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Wilcoxon sign rank test

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The Wilcoxon signed-rank test is a non-parametric alternative to the paired Student's t-test. It should be used whenever the assumptions that underlie the t-test cannot be satisfied. The test is named for Frank Wilcoxon (18921965) who proposed this, and the rank-sum test, in 1945.1


Supposed we collect 2n observations, two observations of each of the n subjects. Let i denote the particular subject that is being referred to and the first observation measured on subject i be denoted by x_i and second observation be y_i.


  1. Let Z_i=Y_i-X_i for 'i=1,...,n'. The differences Z_i are assumed to be independent.
  2. Each Z_i comes from a continuous population (they need not be identical) and is symmetric about a common median \theta.

Test Procedure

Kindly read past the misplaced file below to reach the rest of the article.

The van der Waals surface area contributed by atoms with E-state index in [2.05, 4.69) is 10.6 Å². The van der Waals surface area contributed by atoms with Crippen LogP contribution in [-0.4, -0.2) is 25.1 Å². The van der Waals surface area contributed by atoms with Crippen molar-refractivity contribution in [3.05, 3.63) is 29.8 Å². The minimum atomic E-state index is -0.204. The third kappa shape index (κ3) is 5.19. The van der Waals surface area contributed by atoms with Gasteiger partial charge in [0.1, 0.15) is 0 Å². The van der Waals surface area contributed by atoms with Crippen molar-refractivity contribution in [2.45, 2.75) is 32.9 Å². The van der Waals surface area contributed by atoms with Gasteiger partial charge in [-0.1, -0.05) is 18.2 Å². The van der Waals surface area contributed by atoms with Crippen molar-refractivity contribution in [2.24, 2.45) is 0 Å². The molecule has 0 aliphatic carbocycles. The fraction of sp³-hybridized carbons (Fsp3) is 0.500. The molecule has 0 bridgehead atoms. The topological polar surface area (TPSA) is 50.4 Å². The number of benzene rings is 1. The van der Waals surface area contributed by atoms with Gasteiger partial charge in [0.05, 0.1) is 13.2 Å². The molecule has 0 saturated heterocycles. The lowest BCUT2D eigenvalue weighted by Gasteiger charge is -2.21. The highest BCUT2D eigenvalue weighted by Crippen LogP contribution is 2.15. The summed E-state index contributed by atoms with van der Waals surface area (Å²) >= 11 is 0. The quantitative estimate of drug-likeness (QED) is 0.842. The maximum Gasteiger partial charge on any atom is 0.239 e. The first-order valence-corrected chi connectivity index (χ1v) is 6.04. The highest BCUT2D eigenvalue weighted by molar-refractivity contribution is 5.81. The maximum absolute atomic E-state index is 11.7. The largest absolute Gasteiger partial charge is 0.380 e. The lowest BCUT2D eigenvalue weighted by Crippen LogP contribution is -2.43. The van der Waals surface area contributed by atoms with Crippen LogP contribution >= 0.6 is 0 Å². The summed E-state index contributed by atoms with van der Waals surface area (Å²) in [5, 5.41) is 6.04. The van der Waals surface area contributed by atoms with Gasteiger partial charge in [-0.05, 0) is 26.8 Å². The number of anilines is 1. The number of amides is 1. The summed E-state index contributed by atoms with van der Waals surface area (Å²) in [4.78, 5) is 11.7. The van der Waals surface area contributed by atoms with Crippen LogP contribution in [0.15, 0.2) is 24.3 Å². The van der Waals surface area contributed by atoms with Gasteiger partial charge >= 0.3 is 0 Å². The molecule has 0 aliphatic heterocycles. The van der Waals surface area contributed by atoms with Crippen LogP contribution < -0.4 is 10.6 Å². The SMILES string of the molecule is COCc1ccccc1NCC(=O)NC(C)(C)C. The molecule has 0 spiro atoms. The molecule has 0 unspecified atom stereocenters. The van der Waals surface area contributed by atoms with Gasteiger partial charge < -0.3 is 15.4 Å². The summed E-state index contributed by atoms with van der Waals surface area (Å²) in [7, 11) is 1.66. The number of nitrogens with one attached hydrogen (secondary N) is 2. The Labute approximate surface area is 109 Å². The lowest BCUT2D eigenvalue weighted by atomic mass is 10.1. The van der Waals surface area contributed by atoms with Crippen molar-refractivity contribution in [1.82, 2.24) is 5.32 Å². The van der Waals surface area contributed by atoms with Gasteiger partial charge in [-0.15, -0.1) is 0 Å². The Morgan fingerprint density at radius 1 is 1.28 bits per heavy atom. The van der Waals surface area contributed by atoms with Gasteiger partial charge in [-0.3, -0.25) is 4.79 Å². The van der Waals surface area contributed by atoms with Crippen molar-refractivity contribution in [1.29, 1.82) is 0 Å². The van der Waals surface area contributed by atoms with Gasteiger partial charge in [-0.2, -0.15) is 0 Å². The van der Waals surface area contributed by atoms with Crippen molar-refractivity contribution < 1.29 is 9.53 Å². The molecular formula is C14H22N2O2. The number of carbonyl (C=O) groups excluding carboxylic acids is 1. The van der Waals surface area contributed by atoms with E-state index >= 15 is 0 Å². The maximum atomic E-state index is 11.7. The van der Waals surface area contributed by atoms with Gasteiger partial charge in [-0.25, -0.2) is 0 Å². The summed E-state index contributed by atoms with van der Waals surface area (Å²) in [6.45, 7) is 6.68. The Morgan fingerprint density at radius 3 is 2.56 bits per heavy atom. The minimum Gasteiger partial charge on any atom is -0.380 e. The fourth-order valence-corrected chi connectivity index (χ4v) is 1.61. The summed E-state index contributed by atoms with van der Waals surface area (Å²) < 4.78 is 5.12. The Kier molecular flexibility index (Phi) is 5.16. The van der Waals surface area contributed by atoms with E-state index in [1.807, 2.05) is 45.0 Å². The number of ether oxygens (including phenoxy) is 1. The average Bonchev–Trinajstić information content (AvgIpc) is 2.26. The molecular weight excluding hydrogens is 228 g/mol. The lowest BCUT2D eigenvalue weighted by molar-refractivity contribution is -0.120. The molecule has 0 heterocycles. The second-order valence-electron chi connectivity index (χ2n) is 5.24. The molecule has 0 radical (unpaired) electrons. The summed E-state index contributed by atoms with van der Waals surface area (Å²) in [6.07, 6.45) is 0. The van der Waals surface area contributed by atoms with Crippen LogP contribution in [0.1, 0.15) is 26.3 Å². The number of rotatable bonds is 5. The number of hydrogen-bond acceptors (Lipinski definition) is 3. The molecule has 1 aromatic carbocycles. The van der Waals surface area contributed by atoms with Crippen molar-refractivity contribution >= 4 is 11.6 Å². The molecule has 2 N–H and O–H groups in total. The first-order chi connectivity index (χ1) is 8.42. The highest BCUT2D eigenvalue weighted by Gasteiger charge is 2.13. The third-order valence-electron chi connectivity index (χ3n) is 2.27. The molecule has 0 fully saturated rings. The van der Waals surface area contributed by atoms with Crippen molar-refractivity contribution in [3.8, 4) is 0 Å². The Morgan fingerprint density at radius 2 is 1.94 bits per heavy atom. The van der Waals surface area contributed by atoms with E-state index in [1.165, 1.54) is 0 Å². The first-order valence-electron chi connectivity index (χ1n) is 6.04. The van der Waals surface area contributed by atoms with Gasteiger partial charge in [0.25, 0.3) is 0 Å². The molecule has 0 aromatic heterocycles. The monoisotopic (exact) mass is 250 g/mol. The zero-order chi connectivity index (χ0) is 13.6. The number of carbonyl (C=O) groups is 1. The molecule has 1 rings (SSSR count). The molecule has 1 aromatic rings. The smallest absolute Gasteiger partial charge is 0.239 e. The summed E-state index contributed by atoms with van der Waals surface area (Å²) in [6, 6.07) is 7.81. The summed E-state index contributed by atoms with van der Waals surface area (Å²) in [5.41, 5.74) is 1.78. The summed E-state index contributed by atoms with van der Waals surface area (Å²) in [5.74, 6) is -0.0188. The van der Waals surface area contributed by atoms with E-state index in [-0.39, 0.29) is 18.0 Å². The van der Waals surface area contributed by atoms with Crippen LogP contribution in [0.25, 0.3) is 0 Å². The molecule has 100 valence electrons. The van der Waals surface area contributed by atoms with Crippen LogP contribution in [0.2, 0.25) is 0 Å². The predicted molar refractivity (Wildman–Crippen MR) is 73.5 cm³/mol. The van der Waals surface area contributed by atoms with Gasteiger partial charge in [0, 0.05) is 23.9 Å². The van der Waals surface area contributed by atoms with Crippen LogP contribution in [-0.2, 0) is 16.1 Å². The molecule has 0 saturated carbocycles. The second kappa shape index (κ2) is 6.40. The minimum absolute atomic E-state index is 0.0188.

The null hypothesis tested is H_0: \theta=0. The Wilcoxon signed rank statistic W^+ is computed by ordering the absolute values |Z_1|,...,|Z_n|, the rank of each ordered |Z_i| is given a rank of R_i. Denote \phi_i=I(Z_i>0) where I(.) is an indicator function. The Wilcoxon signed ranked statistic W^+ is defined as,

W^+=\sum_{i=1}^n \phi_i R_i

It is often used to test difference scores of data collected before and after an experimental manipulation, in which case the central point would be expected to be zero. Scores exactly equal to the central point are excluded and the absolute values of the deviations from the central point of the remaining scores is ranked such that the smallest deviation has a rank of 1. Tied scores are assigned a mean rank. The sums for the ranks of scores with positive and negative deviations from the central point are then calculated separately. A value S is defined as the smaller of these two rank sums. S is then compared to a table of all possible distributions of ranks to calculate p, the statistical probability of attaining S from a population of scores that is symmetrically distributed around the central point.

As the number of scores, n, used increases, the distribution of all possible ranks S tends towards the normal distribution, so for an n of greater than 10 this distribution is often used to calculate p.


Note 1: Wilcoxon, F. (1945) "Individual Comparisons by Ranking Methods." Biometrics 1, 80-83.

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